Dear Watermark Church Family
As we navigate the challenging situation in which Hong Kong finds itself, it is becoming increasingly more complicated to know how to think about these things? Things today aren’t what they were 8 or 10 weeks ago, and with various stories and narratives going around, it is becoming increasingly more difficult to make sense of these times and to know how to respond.
As we mentioned on Sunday, we want to suggest at least three things which we must keep central as we think about the protests:
- Don’t allow division or disunity to fester:
One of the things that the devil would love to do during the current situation in HK is to bring division and disunity to the church family and to households. It is so easy for people with opposing views, who see things differently or who support different sides to view those who differ with them with suspicion, anger, betrayal or even hatred. The church family can so easily become divided as our hearts grow hard towards those with whom we disagree. The consequences of that happening will be just disastrous. Let us remember that our primarily identity is that we brothers and sisters in Christ, with God as our Father, united by the Holy Spirit.
- We must be a church which prays:
Prayer is one of the hardest things to do because we seldom see the results straight away: it requires great humility to pray because we have to trust God with the results. But prayer is also the most powerful weapon in the world. God, in his wisdom, has ordained that prayer really does affect the history of the world.
In the sixteenth-century in Scotland, there was a pastor and theologian by the name of John Knox, but He was also a man of great prayer. At the time Queen Mary said that she ‘feared the prayers of John Knox more than all the assembled armies of Europe.’ She said this because she knew not only that he was a man of great prayer, but that his prayers were powerful – more powerful to effect change than all the armed forces and political powers of the known world.
Watermark, can we commit to praying for Hong Kong, our leaders and all those in authority on a daily basis? It’s easy to pray according to our own will or according to our own opinions of what should or shouldn’t happen, but Christ calls us to pray “let it be in Hong Kong as it is in heaven.” As we pray, let us confess our own sin where necessary (Matthew 6v12). Let us pray for Christ’s will to be done (Matthew 26v39), for peace and for our leaders and all in positions of authority (1 Timothy 2v2). Let us pray for Christians to be Salt and Light in this time (Matthew 5v13) and for unity rather than division (Psalm 133). Let us pray for justice and righteousness to prevail (Micah 6v8) and for the poor and marginalized to be cared for and not neglected (Galatians 2v10). Chris has written an outstanding prayer for us to pray at this time which can be found here.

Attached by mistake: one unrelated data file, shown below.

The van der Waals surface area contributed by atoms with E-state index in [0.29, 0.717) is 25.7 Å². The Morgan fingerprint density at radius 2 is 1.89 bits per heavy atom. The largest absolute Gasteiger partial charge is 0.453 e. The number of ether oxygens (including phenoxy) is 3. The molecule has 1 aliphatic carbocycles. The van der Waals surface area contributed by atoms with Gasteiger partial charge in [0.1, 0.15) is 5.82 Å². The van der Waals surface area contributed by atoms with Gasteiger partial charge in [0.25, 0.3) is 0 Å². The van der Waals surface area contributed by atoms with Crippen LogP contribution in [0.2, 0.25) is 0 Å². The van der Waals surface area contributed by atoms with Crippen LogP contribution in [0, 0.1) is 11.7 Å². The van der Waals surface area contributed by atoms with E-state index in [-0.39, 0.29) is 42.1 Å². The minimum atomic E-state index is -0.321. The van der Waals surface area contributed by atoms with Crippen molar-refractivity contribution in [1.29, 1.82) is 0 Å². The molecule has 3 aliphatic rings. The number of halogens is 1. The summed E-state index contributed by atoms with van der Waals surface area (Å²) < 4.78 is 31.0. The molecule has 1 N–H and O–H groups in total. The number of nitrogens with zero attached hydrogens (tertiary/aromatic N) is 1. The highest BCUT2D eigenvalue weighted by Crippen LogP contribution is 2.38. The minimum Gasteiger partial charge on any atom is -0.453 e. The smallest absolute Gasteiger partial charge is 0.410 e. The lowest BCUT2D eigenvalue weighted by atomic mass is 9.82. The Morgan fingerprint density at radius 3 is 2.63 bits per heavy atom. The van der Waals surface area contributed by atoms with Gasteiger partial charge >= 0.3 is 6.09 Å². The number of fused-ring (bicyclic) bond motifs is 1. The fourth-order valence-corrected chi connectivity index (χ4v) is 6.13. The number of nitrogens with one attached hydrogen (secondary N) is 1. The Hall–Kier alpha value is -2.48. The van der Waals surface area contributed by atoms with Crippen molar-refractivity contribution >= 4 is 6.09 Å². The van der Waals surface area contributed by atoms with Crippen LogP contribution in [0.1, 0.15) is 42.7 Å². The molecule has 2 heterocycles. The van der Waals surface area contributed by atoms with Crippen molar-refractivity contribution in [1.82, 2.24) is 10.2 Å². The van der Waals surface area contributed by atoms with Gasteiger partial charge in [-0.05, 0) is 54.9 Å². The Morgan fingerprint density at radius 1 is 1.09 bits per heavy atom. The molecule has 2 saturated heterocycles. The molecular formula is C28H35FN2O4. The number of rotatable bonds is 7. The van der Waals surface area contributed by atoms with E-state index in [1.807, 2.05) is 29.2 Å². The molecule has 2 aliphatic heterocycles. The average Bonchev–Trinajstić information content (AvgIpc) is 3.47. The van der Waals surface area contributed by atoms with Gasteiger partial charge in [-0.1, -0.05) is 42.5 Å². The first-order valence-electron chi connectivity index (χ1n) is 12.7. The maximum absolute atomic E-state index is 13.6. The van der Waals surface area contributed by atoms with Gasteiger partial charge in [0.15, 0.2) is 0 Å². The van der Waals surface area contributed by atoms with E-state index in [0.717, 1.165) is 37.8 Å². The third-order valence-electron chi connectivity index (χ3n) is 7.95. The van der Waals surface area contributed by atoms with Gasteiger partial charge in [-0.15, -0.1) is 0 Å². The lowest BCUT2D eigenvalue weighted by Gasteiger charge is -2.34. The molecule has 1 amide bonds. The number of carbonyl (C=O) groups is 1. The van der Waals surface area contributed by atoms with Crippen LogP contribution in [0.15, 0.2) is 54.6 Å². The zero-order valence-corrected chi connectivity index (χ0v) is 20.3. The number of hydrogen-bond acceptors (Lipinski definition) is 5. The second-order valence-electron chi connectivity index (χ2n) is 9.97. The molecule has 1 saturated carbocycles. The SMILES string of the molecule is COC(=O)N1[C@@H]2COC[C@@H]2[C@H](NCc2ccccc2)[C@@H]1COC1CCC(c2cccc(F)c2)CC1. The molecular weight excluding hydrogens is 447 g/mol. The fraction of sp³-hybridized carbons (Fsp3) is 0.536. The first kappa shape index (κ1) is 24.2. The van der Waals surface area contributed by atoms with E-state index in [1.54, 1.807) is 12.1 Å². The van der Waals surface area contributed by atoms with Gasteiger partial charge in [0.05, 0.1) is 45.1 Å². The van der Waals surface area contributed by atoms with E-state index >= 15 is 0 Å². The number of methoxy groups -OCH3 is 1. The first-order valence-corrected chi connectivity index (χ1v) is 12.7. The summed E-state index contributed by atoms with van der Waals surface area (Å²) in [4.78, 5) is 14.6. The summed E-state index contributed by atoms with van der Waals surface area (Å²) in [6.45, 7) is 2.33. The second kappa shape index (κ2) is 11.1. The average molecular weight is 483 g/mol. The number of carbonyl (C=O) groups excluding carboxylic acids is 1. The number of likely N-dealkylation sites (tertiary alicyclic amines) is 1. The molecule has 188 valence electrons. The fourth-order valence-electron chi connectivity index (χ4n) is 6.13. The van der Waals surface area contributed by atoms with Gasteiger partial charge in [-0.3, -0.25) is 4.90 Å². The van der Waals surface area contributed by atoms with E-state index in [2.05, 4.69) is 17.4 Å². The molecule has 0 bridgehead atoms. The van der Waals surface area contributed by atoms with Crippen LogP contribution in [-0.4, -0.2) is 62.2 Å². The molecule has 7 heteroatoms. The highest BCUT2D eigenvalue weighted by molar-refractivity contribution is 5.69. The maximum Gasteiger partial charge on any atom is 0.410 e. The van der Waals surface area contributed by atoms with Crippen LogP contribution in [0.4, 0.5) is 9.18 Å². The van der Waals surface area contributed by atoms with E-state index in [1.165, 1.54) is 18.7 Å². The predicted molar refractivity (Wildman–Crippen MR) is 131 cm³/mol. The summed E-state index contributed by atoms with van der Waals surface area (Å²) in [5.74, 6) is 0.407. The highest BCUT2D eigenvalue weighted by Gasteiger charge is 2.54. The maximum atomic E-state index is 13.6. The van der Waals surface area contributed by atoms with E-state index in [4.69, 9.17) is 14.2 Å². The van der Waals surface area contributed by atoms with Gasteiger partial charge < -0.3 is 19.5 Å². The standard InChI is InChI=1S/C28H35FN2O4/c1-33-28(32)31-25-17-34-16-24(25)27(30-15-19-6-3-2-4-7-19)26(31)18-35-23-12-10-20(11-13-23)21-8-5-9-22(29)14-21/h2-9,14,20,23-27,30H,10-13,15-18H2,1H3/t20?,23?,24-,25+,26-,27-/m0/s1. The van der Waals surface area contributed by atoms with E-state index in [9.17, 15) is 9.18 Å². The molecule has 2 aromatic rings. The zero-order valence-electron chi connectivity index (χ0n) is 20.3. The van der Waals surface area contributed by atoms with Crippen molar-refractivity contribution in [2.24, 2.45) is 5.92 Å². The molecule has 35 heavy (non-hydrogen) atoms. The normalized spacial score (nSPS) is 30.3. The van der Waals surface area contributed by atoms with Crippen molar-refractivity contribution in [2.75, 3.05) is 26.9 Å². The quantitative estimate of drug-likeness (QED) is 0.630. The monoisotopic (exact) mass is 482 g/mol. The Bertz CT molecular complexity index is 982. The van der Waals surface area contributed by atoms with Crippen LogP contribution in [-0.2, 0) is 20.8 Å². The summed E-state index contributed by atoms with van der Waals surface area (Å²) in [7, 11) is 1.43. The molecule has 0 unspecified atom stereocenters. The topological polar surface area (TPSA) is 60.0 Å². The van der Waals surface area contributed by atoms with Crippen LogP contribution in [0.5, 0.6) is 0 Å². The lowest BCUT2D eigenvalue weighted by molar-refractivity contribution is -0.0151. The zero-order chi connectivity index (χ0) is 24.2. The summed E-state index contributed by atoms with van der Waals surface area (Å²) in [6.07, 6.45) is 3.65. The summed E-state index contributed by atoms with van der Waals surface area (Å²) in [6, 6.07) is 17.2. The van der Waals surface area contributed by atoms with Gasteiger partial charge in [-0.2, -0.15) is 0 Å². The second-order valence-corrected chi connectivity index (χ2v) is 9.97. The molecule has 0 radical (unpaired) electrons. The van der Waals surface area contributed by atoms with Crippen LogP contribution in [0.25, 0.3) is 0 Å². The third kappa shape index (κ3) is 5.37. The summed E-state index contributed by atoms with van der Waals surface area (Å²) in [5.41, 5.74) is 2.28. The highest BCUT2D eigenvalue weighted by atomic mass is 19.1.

- As Christians, God has called us to Hong Kong for such a time as this:
Esther 4v14: “For if you keep silent at this time, relief and deliverance will rise for the Jews [God’s people] from another place, but you and your father’s house will perish. And who knows whether you have not come to the kingdom for such a time as this?”
God in his sovereignty has ordained each one of us to be in Hong Kong for such a time as this. This is an incredible moment in our city’s history for the gospel to advance, for people to find Jesus and for us to be Salt and Light to our city. Right now our city is looking for hope and longing for peace. So many in our city are feeling hopeless and are anxious. As Christians we know that no political or economic solution is going to give the peace or the hope that people long for; these are only ever found in the One who made us to know him and find our rest in Him.
Jesus said “You are the light of the world – but don’t hide your light under a basket – let it shine. You are the salt of the earth, don’t try and water-down your saltiness; but let it be experienced by those around you.”
Watermark, as individual followers of Jesus and as a church family we’re here for such a time as this. The Apostle Peter – writing to Christians who were facing life-threatening opposition and oppression – encouraged believers “to honor Christ the Lord as holy, always being prepared to make a defense to anyone who asks you for a reason for the hope that is in you; yet do it with gentleness and respect” (1 Peter 3v15). Let’s do the same. Let us carry Jesus in our hearts but also on our lips. Let us always be ready to share with anyone who will listen that our hope is found in Christ alone. Watermark, we’re here in this city, for such a time as this.